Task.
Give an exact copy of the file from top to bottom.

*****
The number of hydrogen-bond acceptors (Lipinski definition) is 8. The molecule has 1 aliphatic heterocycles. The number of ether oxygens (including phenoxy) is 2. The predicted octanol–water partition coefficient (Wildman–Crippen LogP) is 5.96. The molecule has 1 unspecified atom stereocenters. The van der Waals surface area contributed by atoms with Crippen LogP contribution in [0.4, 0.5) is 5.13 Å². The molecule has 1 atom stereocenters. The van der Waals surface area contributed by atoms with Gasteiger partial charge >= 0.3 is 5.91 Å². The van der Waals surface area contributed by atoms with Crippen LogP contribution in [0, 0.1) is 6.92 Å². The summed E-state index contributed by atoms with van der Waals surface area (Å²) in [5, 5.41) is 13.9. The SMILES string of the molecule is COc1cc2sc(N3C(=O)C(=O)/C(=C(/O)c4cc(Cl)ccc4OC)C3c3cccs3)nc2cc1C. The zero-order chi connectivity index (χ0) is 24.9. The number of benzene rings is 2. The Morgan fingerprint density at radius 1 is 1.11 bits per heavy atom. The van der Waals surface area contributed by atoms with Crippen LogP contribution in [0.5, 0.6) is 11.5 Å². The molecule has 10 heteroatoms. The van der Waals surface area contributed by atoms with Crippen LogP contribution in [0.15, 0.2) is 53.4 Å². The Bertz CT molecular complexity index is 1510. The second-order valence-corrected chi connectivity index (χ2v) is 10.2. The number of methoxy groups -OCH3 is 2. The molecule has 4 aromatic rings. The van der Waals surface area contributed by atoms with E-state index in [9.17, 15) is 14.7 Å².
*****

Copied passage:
The number of hydrogen-bond acceptors (Lipinski definition) is 8. The molecule has 1 aliphatic heterocycles. The number of ether oxygens (including phenoxy) is 2. The predicted octanol–water partition coefficient (Wildman–Crippen LogP) is 5.96. The molecule has 1 unspecified atom stereocenters. The van der Waals surface area contributed by atoms with Crippen LogP contribution in [0.4, 0.5) is 5.13 Å². The molecule has 1 atom stereocenters. The van der Waals surface area contributed by atoms with Gasteiger partial charge >= 0.3 is 5.91 Å². The van der Waals surface area contributed by atoms with Crippen LogP contribution in [0, 0.1) is 6.92 Å². The summed E-state index contributed by atoms with van der Waals surface area (Å²) in [5, 5.41) is 13.9. The SMILES string of the molecule is COc1cc2sc(N3C(=O)C(=O)/C(=C(/O)c4cc(Cl)ccc4OC)C3c3cccs3)nc2cc1C. The zero-order chi connectivity index (χ0) is 24.9. The number of benzene rings is 2. The Morgan fingerprint density at radius 1 is 1.11 bits per heavy atom. The van der Waals surface area contributed by atoms with Crippen LogP contribution in [0.5, 0.6) is 11.5 Å². The molecule has 10 heteroatoms. The van der Waals surface area contributed by atoms with Crippen LogP contribution in [0.15, 0.2) is 53.4 Å². The Bertz CT molecular complexity index is 1510. The second-order valence-corrected chi connectivity index (χ2v) is 10.2. The number of methoxy groups -OCH3 is 2. The molecule has 4 aromatic rings. The van der Waals surface area contributed by atoms with E-state index in [9.17, 15) is 14.7 Å².